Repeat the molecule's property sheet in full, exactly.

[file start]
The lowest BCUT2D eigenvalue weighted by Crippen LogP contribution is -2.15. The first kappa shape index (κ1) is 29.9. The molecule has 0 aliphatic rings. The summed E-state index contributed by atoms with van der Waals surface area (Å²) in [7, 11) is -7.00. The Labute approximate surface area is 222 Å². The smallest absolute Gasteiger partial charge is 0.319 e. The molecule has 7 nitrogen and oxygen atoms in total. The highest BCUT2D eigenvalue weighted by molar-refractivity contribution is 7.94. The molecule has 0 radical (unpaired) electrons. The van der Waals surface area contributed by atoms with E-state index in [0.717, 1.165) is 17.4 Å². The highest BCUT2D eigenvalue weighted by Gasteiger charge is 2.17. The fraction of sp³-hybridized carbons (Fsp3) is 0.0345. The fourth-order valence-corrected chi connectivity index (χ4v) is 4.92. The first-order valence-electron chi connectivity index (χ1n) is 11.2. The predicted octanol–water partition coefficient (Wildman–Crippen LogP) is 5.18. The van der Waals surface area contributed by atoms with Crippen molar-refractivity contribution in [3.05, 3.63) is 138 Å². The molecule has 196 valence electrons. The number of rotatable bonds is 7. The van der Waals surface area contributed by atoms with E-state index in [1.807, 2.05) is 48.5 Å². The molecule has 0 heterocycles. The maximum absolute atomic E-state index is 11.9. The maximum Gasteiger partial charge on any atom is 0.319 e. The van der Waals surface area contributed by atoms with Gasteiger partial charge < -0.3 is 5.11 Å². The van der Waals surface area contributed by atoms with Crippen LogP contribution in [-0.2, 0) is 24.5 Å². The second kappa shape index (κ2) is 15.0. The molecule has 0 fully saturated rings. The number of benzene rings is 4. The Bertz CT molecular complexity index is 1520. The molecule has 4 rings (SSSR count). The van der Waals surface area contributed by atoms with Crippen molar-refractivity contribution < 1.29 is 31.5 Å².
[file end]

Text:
The lowest BCUT2D eigenvalue weighted by Crippen LogP contribution is -2.15. The first kappa shape index (κ1) is 29.9. The molecule has 0 aliphatic rings. The summed E-state index contributed by atoms with van der Waals surface area (Å²) in [7, 11) is -7.00. The Labute approximate surface area is 222 Å². The smallest absolute Gasteiger partial charge is 0.319 e. The molecule has 7 nitrogen and oxygen atoms in total. The highest BCUT2D eigenvalue weighted by molar-refractivity contribution is 7.94. The molecule has 0 radical (unpaired) electrons. The van der Waals surface area contributed by atoms with E-state index in [0.717, 1.165) is 17.4 Å². The highest BCUT2D eigenvalue weighted by Gasteiger charge is 2.17. The fraction of sp³-hybridized carbons (Fsp3) is 0.0345. The fourth-order valence-corrected chi connectivity index (χ4v) is 4.92. The first-order valence-electron chi connectivity index (χ1n) is 11.2. The predicted octanol–water partition coefficient (Wildman–Crippen LogP) is 5.18. The van der Waals surface area contributed by atoms with Crippen molar-refractivity contribution in [3.05, 3.63) is 138 Å². The molecule has 196 valence electrons. The number of rotatable bonds is 7. The van der Waals surface area contributed by atoms with E-state index in [1.807, 2.05) is 48.5 Å². The molecule has 0 heterocycles. The maximum absolute atomic E-state index is 11.9. The maximum Gasteiger partial charge on any atom is 0.319 e. The van der Waals surface area contributed by atoms with Gasteiger partial charge < -0.3 is 5.11 Å². The van der Waals surface area contributed by atoms with Crippen LogP contribution in [-0.2, 0) is 24.5 Å². The second kappa shape index (κ2) is 15.0. The molecule has 0 fully saturated rings. The number of benzene rings is 4. The Bertz CT molecular complexity index is 1520. The molecule has 4 rings (SSSR count). The van der Waals surface area contributed by atoms with Crippen molar-refractivity contribution < 1.29 is 31.5 Å².